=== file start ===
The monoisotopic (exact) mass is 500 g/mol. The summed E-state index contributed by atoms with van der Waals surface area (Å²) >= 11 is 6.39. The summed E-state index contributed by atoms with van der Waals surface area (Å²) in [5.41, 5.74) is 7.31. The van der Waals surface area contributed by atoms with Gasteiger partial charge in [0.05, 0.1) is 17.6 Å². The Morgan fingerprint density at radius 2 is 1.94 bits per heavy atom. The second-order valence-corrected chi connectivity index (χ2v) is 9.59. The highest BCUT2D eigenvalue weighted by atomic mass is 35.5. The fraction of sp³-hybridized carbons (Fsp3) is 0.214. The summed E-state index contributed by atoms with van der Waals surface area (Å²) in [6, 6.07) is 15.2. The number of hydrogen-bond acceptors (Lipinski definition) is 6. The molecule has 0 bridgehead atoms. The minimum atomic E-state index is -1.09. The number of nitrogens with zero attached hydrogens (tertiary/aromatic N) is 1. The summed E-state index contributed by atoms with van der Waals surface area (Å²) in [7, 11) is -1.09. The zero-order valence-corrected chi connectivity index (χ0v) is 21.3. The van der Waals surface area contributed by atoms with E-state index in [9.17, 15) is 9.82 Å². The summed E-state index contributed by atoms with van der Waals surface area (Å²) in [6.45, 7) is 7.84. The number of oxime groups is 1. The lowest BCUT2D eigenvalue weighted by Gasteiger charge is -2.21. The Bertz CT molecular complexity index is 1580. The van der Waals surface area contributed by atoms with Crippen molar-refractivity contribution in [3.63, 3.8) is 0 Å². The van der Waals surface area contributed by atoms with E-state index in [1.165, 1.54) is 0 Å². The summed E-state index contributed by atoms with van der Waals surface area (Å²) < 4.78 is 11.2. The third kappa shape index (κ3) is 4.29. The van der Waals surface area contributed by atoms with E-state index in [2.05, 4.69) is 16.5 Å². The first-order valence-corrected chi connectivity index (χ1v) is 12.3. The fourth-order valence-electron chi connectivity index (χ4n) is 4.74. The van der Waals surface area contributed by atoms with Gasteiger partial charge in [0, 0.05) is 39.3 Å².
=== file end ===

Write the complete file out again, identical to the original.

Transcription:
The monoisotopic (exact) mass is 500 g/mol. The summed E-state index contributed by atoms with van der Waals surface area (Å²) >= 11 is 6.39. The summed E-state index contributed by atoms with van der Waals surface area (Å²) in [5.41, 5.74) is 7.31. The van der Waals surface area contributed by atoms with Gasteiger partial charge in [0.05, 0.1) is 17.6 Å². The Morgan fingerprint density at radius 2 is 1.94 bits per heavy atom. The second-order valence-corrected chi connectivity index (χ2v) is 9.59. The highest BCUT2D eigenvalue weighted by atomic mass is 35.5. The fraction of sp³-hybridized carbons (Fsp3) is 0.214. The summed E-state index contributed by atoms with van der Waals surface area (Å²) in [6, 6.07) is 15.2. The number of hydrogen-bond acceptors (Lipinski definition) is 6. The molecule has 0 bridgehead atoms. The minimum atomic E-state index is -1.09. The number of nitrogens with zero attached hydrogens (tertiary/aromatic N) is 1. The summed E-state index contributed by atoms with van der Waals surface area (Å²) in [7, 11) is -1.09. The zero-order valence-corrected chi connectivity index (χ0v) is 21.3. The van der Waals surface area contributed by atoms with E-state index in [9.17, 15) is 9.82 Å². The summed E-state index contributed by atoms with van der Waals surface area (Å²) in [6.45, 7) is 7.84. The number of oxime groups is 1. The lowest BCUT2D eigenvalue weighted by Gasteiger charge is -2.21. The Bertz CT molecular complexity index is 1580. The van der Waals surface area contributed by atoms with Crippen molar-refractivity contribution in [3.63, 3.8) is 0 Å². The van der Waals surface area contributed by atoms with E-state index in [1.165, 1.54) is 0 Å². The summed E-state index contributed by atoms with van der Waals surface area (Å²) < 4.78 is 11.2. The third kappa shape index (κ3) is 4.29. The van der Waals surface area contributed by atoms with E-state index in [2.05, 4.69) is 16.5 Å². The first-order valence-corrected chi connectivity index (χ1v) is 12.3. The fourth-order valence-electron chi connectivity index (χ4n) is 4.74. The van der Waals surface area contributed by atoms with Gasteiger partial charge in [0, 0.05) is 39.3 Å².